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Saturday, October 8, 2011

The Future of Worship Leaders

Once upon a time in a land far, far away churches never had any problems getting a worship leader. In the center of the town was a magical tree, called the “Worship Leader Tree” and all a church had to do was go to the tree and say, “Oh Tree, we need a worship leader, please give us one!” Out from the tree came a young energetic worship leader, trained in singing, playing the guitar, leading groups, and knowledgeable of all the new songs and most of the old ones.

We all know that such a tree does not exist, yet if we are not careful we are acting as if it does by failing make the preparations necessary so that there will be men and women adequately trained to lead worship. Perhaps the biggest area of neglect lies in the lack of children’s choirs and those trained to lead them. Because public school music programs are generally one of the first targets of budget cuts, and many grade schools have no real music program whatsoever, churches have become the last stand for early music preparation. The development of learning to match pitch and sing with a melody are basic, yet the most crucial time in the life of an individual to learn these things is precisely when it is not available.

Lowell Mason, the composer of the melody for many hymns, including “When I Survey the Wondrous Cross,” was the first to start music in the public schools in Boston, and he did so to help the worship in churches. The singing and leadership in the churches at that time was deplorable to say the least. Mason knew that if he, as a director, would only be able to help one church, but if he could teach children in public schools, he would be able to have a much greater influence. School administrators were very hesitant at first, thinking that only a few people were gifted enough to be musicians and that singing was not for everyone. It wasn’t long after Mason’s experimental group proved otherwise that the movement exploded across the country. It is now hard to imagine a time when music was not a part of the fabric of a child’s growing years, but we are approaching that time.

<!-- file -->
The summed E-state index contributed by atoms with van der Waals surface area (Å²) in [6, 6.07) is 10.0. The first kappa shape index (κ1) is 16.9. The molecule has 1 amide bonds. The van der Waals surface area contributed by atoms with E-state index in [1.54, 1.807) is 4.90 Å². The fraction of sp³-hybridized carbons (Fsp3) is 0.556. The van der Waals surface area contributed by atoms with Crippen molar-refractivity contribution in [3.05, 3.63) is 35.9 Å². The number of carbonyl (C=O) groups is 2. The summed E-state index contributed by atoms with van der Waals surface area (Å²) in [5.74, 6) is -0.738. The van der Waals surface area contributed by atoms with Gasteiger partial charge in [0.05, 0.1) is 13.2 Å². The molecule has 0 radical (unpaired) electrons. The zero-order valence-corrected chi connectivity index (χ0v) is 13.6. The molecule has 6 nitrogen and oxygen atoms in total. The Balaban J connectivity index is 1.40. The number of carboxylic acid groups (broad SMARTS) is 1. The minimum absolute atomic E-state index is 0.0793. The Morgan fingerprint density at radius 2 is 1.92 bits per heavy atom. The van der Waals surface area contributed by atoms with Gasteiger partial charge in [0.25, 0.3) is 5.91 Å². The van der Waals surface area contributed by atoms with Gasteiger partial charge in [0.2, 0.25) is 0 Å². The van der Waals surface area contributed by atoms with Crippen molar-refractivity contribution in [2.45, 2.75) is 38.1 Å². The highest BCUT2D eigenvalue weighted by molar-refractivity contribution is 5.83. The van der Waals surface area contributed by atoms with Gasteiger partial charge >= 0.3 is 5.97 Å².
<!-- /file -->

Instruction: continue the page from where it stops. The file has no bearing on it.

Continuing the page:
With public school music on the decline and fewer churches providing opportunities for children to learn to sing, such as children’s choirs, we are growing a generation of believers that are being conditioned to just “listen,” but never learn to “sing,” much less “lead.” So much focus has been placed on one and two day workshops that “train” worship leaders, that many churches have completely overlooked where these future leaders are formed: children’s choirs. A wise ministry is one that has a planned process for leadership training from the children on up through adults. Teaching children how to sing and making it an enjoyable experience lays the groundwork for children to want to continue in a youth choir or an ensemble. As these children and youth learn how to lead in worship by sharing in the service with their songs, we lay the foundations for the worship leaders for the near future.

Large churches may have more resources for this ministry, but there are many more small congregations than large ones and even if we can begin with two or three children, we will be able to reach more children in more areas. Leaders spend a large amount of time with their choirs and praise teams, but rarely think of the long term consequences of not teaching children and youth. It is almost as if we believed that there were a “magical worship leader tree.” I am praying that God would raise up worship leaders with the vision of a ministry that is bigger than just what is visible with the group, but that is committed to raising up a new generation of believers who understand what biblical worship is and to teach it to children and youth. I am praying that God would move men and women past their comfort zones to seek the training necessary to help these children and youth and that from the youngest to the oldest we would be able to worship in Sprit and truth.

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